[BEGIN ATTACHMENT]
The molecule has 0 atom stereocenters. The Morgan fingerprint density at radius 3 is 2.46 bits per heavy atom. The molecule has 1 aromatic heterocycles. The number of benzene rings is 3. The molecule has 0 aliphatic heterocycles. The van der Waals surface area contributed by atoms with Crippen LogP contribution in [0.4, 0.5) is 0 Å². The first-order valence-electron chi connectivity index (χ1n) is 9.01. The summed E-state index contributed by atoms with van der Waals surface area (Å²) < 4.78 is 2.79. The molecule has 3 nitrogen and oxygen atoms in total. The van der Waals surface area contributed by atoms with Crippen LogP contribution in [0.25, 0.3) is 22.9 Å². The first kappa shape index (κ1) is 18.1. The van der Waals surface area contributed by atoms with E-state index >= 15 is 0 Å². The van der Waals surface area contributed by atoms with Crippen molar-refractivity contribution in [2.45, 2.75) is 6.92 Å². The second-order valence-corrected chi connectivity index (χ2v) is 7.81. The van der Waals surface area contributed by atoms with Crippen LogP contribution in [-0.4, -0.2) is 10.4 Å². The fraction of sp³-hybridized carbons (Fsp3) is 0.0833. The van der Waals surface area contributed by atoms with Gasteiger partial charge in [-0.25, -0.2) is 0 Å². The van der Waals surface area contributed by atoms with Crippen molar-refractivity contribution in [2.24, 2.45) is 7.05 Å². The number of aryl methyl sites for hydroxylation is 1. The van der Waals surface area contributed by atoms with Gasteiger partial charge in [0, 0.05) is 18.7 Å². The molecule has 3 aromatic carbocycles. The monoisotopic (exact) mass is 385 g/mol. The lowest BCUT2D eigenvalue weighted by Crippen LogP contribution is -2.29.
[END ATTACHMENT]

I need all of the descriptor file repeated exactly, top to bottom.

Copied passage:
The molecule has 0 atom stereocenters. The Morgan fingerprint density at radius 3 is 2.46 bits per heavy atom. The molecule has 1 aromatic heterocycles. The number of benzene rings is 3. The molecule has 0 aliphatic heterocycles. The van der Waals surface area contributed by atoms with Crippen LogP contribution in [0.4, 0.5) is 0 Å². The first-order valence-electron chi connectivity index (χ1n) is 9.01. The summed E-state index contributed by atoms with van der Waals surface area (Å²) < 4.78 is 2.79. The molecule has 3 nitrogen and oxygen atoms in total. The van der Waals surface area contributed by atoms with Crippen LogP contribution in [0.25, 0.3) is 22.9 Å². The first kappa shape index (κ1) is 18.1. The van der Waals surface area contributed by atoms with E-state index >= 15 is 0 Å². The van der Waals surface area contributed by atoms with Crippen molar-refractivity contribution in [2.45, 2.75) is 6.92 Å². The second-order valence-corrected chi connectivity index (χ2v) is 7.81. The van der Waals surface area contributed by atoms with Crippen LogP contribution in [-0.4, -0.2) is 10.4 Å². The fraction of sp³-hybridized carbons (Fsp3) is 0.0833. The van der Waals surface area contributed by atoms with Gasteiger partial charge in [-0.25, -0.2) is 0 Å². The van der Waals surface area contributed by atoms with Crippen molar-refractivity contribution in [2.24, 2.45) is 7.05 Å². The number of aryl methyl sites for hydroxylation is 1. The van der Waals surface area contributed by atoms with Gasteiger partial charge in [0, 0.05) is 18.7 Å². The molecule has 3 aromatic carbocycles. The monoisotopic (exact) mass is 385 g/mol. The lowest BCUT2D eigenvalue weighted by Crippen LogP contribution is -2.29.